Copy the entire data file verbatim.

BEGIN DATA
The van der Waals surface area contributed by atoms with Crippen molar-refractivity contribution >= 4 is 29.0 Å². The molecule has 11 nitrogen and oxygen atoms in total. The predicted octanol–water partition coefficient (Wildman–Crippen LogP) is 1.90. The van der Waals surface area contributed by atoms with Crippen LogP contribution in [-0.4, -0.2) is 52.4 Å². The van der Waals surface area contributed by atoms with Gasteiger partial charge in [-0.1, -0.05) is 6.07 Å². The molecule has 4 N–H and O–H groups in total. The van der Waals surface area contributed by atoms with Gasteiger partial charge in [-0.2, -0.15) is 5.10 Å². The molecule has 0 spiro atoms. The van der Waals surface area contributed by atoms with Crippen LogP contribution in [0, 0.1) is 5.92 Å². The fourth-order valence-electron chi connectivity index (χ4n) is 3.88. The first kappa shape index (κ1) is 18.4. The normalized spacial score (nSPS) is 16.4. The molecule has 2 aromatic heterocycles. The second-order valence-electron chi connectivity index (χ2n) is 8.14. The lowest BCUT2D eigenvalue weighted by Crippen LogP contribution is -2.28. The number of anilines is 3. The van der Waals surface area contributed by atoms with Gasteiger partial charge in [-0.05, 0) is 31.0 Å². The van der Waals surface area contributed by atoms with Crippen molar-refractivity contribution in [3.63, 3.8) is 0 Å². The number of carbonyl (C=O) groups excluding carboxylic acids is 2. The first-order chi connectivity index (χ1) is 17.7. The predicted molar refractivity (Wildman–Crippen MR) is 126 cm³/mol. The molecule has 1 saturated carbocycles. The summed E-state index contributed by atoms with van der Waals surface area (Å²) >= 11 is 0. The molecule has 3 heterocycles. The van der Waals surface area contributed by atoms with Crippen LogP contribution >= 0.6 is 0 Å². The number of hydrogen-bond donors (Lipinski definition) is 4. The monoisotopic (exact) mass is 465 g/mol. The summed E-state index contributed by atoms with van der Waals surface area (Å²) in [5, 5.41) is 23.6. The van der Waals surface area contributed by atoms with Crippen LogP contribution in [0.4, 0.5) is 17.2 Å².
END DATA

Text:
The van der Waals surface area contributed by atoms with Crippen molar-refractivity contribution >= 4 is 29.0 Å². The molecule has 11 nitrogen and oxygen atoms in total. The predicted octanol–water partition coefficient (Wildman–Crippen LogP) is 1.90. The van der Waals surface area contributed by atoms with Crippen LogP contribution in [-0.4, -0.2) is 52.4 Å². The van der Waals surface area contributed by atoms with Gasteiger partial charge in [-0.1, -0.05) is 6.07 Å². The molecule has 4 N–H and O–H groups in total. The van der Waals surface area contributed by atoms with Gasteiger partial charge in [-0.2, -0.15) is 5.10 Å². The molecule has 0 spiro atoms. The van der Waals surface area contributed by atoms with Crippen LogP contribution in [0, 0.1) is 5.92 Å². The fourth-order valence-electron chi connectivity index (χ4n) is 3.88. The first kappa shape index (κ1) is 18.4. The normalized spacial score (nSPS) is 16.4. The molecule has 2 aromatic heterocycles. The second-order valence-electron chi connectivity index (χ2n) is 8.14. The lowest BCUT2D eigenvalue weighted by Crippen LogP contribution is -2.28. The number of anilines is 3. The van der Waals surface area contributed by atoms with Gasteiger partial charge in [-0.05, 0) is 31.0 Å². The van der Waals surface area contributed by atoms with Crippen molar-refractivity contribution in [3.63, 3.8) is 0 Å². The number of carbonyl (C=O) groups excluding carboxylic acids is 2. The first-order chi connectivity index (χ1) is 17.7. The predicted molar refractivity (Wildman–Crippen MR) is 126 cm³/mol. The molecule has 1 saturated carbocycles. The summed E-state index contributed by atoms with van der Waals surface area (Å²) >= 11 is 0. The molecule has 3 heterocycles. The van der Waals surface area contributed by atoms with Crippen LogP contribution >= 0.6 is 0 Å². The number of hydrogen-bond donors (Lipinski definition) is 4. The monoisotopic (exact) mass is 465 g/mol. The summed E-state index contributed by atoms with van der Waals surface area (Å²) in [5, 5.41) is 23.6. The van der Waals surface area contributed by atoms with Crippen LogP contribution in [0.4, 0.5) is 17.2 Å².